- Footage aired on Pakistani channels shows Abbasi picking up his bag and coat and walking out from a security check
- Abbasi was in the US last week on a private trip to meet his ailing sister
- He also met vice-president Mike Pence in an unscheduled engagement
Pakistan’s Prime Minister Shahid Khaqan Abbasi had to undergo a routine security check at a US airport during a recent visit, an ‘indignity’ that has enraged the Pakistani media amid reports that the Trump administration is considering imposing visa bans and other sanctions on individuals in the Pakistani government.
Washington also announced sanctions on Monday on seven Pakistani companies over suspicion they have links to the nuclear trade, signaling a further downturn in ties.
Footage aired on Pakistani TV channels over the past two days shows Abbasi picking up his bag and coat and walking out from a security check at what they said was an American airport. Abbasi was in the US last week on a private trip to visit his ailing sister but he also met vice-president Mike Pence in an unscheduled engagement at which he was bluntly told Pakistani has to do more to address concerns about its nurturing of terrorist groups.
But it was the sight of the country’s prime minister being subjected to a security check that drove Pakistani TV anchors apoplectic. “He should be ashamed for saying he went on a private visit. He is the prime minister… he has a diplomatic passport …there is no such thing as a private visit. He is representing the country… there are certain protocols when you are representing 22 crore people,” roared one talking head, saying Pakistan had been humiliated and Abbasi had brought shame on the country.
The US smackdown came even as Foreign Policy magazine reported that the Trump administration is ‘weighing unprecedented political penalties’ on Islamabad for harbouring Afghan militants waging war on the US-backed government in Afghanistan.
“The options under consideration include revoking Pakistan’s status as a major non-NATO ally, permanently cutting off the US military aid that was suspended two months ago, and even imposing visa bans or other sanctions on individuals in the Pakistani government deemed responsible for providing support to the militants,” the journal said.
The magazine reported that the Trump White House is now engaged in an internal debate about the tempo and scale of possible punitive steps against Pakistan, echoing arguments under previous US presidents. Some officials and military officers favour a hard line with Pakistan, maintaining that years of aid and accommodation have produced little in return. But other voices in the administration worry about alienating a nuclear-armed country of 200 million people bordering China.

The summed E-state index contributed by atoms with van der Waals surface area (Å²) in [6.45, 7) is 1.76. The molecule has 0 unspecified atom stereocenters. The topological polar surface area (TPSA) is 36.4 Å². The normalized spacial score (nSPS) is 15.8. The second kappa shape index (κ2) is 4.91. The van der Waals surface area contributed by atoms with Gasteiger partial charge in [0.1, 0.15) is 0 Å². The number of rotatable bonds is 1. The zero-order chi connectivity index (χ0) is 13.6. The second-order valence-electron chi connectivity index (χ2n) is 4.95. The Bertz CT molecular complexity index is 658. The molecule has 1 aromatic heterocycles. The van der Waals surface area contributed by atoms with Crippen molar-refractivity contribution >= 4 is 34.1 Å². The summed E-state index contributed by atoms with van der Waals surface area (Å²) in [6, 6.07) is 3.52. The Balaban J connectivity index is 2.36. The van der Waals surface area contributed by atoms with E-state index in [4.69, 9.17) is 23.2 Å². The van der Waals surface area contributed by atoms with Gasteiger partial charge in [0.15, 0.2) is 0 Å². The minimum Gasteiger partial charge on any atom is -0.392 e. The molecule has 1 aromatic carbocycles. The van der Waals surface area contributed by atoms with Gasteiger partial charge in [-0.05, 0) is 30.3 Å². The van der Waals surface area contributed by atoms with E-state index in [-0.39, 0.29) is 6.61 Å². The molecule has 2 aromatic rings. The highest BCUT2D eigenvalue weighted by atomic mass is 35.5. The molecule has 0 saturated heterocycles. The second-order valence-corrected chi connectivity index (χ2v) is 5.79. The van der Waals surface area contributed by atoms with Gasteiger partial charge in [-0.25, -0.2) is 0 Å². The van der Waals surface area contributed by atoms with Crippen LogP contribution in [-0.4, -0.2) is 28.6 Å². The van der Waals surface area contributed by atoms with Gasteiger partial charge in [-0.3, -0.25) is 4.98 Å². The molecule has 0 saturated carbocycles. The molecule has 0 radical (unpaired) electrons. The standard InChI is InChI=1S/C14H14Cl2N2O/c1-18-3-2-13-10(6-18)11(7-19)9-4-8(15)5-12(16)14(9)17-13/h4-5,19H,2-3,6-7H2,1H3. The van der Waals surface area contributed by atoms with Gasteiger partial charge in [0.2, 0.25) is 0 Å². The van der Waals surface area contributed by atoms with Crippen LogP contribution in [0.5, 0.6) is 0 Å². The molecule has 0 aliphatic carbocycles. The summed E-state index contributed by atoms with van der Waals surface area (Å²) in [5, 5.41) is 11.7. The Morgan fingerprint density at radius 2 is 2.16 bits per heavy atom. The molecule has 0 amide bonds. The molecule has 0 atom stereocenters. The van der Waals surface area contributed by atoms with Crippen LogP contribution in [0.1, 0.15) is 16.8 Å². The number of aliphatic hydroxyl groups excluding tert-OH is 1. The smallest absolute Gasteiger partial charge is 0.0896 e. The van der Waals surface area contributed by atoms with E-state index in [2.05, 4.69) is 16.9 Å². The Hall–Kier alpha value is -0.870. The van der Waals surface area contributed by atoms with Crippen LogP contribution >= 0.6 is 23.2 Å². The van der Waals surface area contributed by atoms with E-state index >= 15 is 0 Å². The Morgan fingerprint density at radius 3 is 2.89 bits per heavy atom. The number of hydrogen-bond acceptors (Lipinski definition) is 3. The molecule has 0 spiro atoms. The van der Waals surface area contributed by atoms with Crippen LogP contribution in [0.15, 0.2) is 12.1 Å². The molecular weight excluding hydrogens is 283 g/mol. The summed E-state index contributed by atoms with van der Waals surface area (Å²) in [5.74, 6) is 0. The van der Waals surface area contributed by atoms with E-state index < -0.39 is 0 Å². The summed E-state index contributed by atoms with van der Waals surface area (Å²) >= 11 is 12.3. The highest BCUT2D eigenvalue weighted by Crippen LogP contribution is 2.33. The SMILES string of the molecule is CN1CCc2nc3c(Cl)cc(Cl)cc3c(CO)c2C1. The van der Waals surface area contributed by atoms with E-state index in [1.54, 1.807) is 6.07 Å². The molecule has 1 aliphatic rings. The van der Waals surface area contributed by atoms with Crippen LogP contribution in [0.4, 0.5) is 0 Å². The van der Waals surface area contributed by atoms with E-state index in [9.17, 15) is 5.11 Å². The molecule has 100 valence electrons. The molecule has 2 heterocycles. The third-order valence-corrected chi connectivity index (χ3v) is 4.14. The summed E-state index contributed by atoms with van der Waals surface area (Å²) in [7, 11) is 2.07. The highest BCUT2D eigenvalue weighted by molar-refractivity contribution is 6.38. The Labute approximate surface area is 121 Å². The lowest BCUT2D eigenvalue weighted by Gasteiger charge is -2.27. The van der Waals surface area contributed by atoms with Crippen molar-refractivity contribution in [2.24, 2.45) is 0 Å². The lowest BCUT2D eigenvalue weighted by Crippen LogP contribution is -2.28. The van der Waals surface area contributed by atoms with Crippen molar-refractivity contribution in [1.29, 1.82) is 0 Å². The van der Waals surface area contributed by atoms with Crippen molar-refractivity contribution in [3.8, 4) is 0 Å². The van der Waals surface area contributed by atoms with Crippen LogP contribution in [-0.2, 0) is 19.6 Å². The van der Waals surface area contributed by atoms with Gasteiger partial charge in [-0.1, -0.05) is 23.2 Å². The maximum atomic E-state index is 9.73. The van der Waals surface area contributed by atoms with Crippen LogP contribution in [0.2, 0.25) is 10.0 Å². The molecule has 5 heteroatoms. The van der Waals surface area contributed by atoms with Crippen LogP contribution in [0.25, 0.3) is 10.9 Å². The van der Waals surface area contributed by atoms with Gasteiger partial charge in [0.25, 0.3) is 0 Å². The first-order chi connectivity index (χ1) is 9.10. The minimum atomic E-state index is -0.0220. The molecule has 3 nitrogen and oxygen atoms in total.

The appointment last week of a fervent hawk as national security advisor, John Bolton, and the nomination of another for secretary of state, Mike Pompeo, it said ‘could tilt the discussion in favor of tougher measures against Islamabad.’
However, past records and Bolton’s own writing on the subject suggests he believes in the “nuclear Pakistan is too big and too dangerous to be allowed to fail” school, and he would rather keep buying Islamabad’s compliance with a steady dribble of aid.
Pushing it too hard could well lead to it becoming “Iran or North Korea on steroids,” Bolton told Brietbart.com in August 2017.
Pakistan has taken full advantage of such a scenario to talk up its nuclear weapons and its radicals whenever convenient (at other times it assures it has full custodial control over its nukes) to milk Washington for aid.
But unlike previous administrations, Foreign Policy said, Trump’s deputies are looking at permanently cutting off the annual flow of military aid this year, which could put a strain on Pakistan’s defense budget and deprive it of coveted US military hardware.
“We are prepared to do whatever is necessary to protect US personnel and interests in the region,” it quoted a senior administration official saying.
If the lack of protocol for Pakistan’s prime minister during his recent visit to the US, and the sanctions announced on Monday on seven Pakistani companies over suspicion they have links to the nuclear trade are any indication, then the screws are already being tightened.